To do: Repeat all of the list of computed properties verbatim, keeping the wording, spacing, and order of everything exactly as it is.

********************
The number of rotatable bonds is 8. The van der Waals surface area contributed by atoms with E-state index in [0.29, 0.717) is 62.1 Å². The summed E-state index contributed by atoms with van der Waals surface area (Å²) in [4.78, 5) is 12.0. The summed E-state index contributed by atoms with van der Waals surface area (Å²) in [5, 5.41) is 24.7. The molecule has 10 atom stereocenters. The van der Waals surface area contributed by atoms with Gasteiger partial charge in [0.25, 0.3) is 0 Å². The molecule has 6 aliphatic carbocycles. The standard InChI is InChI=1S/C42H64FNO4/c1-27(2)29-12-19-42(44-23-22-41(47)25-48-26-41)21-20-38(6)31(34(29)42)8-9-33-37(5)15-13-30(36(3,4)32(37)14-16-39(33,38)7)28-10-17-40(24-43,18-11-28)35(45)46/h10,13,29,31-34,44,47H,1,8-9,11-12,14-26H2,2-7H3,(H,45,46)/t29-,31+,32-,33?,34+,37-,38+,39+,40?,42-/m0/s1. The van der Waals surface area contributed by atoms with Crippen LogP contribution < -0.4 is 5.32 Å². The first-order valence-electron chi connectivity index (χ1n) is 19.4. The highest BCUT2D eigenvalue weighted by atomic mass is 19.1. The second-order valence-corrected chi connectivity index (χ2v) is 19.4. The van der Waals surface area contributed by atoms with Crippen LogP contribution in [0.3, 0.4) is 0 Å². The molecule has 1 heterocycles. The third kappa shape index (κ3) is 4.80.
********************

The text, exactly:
The number of rotatable bonds is 8. The van der Waals surface area contributed by atoms with E-state index in [0.29, 0.717) is 62.1 Å². The summed E-state index contributed by atoms with van der Waals surface area (Å²) in [4.78, 5) is 12.0. The summed E-state index contributed by atoms with van der Waals surface area (Å²) in [5, 5.41) is 24.7. The molecule has 10 atom stereocenters. The van der Waals surface area contributed by atoms with Gasteiger partial charge in [0.25, 0.3) is 0 Å². The molecule has 6 aliphatic carbocycles. The standard InChI is InChI=1S/C42H64FNO4/c1-27(2)29-12-19-42(44-23-22-41(47)25-48-26-41)21-20-38(6)31(34(29)42)8-9-33-37(5)15-13-30(36(3,4)32(37)14-16-39(33,38)7)28-10-17-40(24-43,18-11-28)35(45)46/h10,13,29,31-34,44,47H,1,8-9,11-12,14-26H2,2-7H3,(H,45,46)/t29-,31+,32-,33?,34+,37-,38+,39+,40?,42-/m0/s1. The van der Waals surface area contributed by atoms with Crippen LogP contribution < -0.4 is 5.32 Å². The first-order valence-electron chi connectivity index (χ1n) is 19.4. The highest BCUT2D eigenvalue weighted by atomic mass is 19.1. The second-order valence-corrected chi connectivity index (χ2v) is 19.4. The van der Waals surface area contributed by atoms with Crippen LogP contribution in [0.3, 0.4) is 0 Å². The molecule has 1 heterocycles. The third kappa shape index (κ3) is 4.80.